Control of the Heart Rate

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Control of the Heart Rate  

The rate at which the heart beats and the volume of blood pumped at each beat (the stroke volume) can both be controlled. The product of these two is called the cardiac output – the amount of blood flowing in a given time:

Write the formula for calculating cardiac output:

Work out the missing values from the table


heart rate (beats/min)

stroke volume
(cm3/ beat)

cardiac output


at rest



at exercise


22 000

 As the table shows, the cardiac output can increase dramatically when the body exercises. There are several benefits from this:

Complete the labels on the heart diagram to show the structures involved in a heartbeat

But what makes the heart beat faster?

This is an involuntary process and is controlled by a region of the medulla called the cardiovascular centre. The cardiovascular centre receives inputs from various receptors around the body and sends output through two nerves to the sino-atrial node in the heart.

How does the cardiovascular centre control the heart? 

The cardiovascular centre can control both the heart rate and the stroke volume. Since the heart is myogenic, it does not need n_________ i_________to initiate each contraction. But the nerves from the cardiovascular centre can change the heart rate. There are two separate nerves from the cardiovascular centre to the sino-atrial node: the sympathetic nerve (_______________) to speed up the heart rate and the parasympathetic nerve (___________) to slow it down.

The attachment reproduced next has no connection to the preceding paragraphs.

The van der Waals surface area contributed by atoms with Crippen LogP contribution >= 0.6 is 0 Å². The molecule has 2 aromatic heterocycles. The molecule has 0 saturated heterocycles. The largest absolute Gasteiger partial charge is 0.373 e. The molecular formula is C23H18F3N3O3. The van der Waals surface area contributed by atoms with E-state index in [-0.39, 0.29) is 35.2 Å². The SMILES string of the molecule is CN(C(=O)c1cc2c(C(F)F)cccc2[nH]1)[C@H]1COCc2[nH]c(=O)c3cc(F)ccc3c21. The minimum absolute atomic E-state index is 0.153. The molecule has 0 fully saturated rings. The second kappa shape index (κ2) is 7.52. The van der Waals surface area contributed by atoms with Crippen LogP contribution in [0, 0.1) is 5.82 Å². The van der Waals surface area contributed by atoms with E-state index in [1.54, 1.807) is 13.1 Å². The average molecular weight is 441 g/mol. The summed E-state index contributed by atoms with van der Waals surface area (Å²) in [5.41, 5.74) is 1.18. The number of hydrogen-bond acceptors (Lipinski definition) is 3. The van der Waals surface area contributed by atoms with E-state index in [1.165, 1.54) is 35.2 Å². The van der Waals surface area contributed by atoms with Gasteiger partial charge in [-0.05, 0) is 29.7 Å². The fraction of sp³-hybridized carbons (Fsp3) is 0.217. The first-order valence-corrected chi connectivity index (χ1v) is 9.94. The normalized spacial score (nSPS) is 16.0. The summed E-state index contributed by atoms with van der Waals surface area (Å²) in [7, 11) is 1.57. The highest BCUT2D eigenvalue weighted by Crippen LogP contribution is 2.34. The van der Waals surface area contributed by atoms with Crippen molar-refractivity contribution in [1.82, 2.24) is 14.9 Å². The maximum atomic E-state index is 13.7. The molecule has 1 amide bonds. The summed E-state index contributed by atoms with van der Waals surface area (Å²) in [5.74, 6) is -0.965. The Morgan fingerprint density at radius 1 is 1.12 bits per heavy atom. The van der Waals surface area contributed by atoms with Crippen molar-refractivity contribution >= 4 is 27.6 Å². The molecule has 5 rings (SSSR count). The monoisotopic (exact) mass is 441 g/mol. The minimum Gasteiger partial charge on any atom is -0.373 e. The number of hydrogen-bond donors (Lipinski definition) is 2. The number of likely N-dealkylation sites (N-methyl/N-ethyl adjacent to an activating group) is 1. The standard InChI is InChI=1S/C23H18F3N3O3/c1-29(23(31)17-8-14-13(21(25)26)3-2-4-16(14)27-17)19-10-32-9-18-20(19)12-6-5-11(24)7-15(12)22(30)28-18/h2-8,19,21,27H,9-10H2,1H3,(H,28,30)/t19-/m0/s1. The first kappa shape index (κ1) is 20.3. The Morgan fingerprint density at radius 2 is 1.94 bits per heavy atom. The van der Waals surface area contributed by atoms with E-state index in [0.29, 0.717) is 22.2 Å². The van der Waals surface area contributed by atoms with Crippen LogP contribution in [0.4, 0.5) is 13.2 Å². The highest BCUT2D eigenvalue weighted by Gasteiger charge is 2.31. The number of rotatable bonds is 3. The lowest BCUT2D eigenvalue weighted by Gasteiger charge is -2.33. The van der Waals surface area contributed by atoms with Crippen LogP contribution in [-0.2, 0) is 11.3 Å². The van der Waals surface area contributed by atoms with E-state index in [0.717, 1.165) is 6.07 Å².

The cardiovascular centre can also change the stroke volume by controlling blood _________. Impulses are received from pressure receptors in the a__________ and c___________ bodies when the pressure of the blood needs altering. The increase the stroke volume when the cardiovascular centre sends nerve impulses to the arterioles to cause v_______________, which increases blood pressure so more blood fills the heart at diastole. Alternatively it can decrease the stroke volume by causing v_______________ and reducing the blood pressure.

How does the cardiovascular centre respond to exercise? 

When the muscles are active they respire more quickly and cause several changes to the blood, such as decreased oxygen concentration, increased carbon dioxide concentration, decreased pH in blood plasma (since the carbon dioxide dissolves to form carbonic acid) and increased temperature. All of these changes are detected by various receptor cells around the body, but the pH changes are the most sensitive and therefore the most important. The main chemoreceptors (receptor cells that can detect chemical changes) are found in:

  • The walls of the aorta (the aortic body), monitoring the blood as it leaves the heart

  • The walls of the carotid arteries (the carotid bodies), monitoring the blood to the head and brain

  • The medulla, monitoring the tissue fluid in the brain

The chemoreceptors send nerve impulses to the cardiovascular centre indicating that more respiration is taking place, and the cardiovascular centre responds by increasing the heart rate.

A similar job is performed by temperature receptors and stretch receptors in the muscles, which also detect increased muscle activity.

  1. A woman takes moderate exercise. Explain what causes her heart rate to increase why she exercises. (7)

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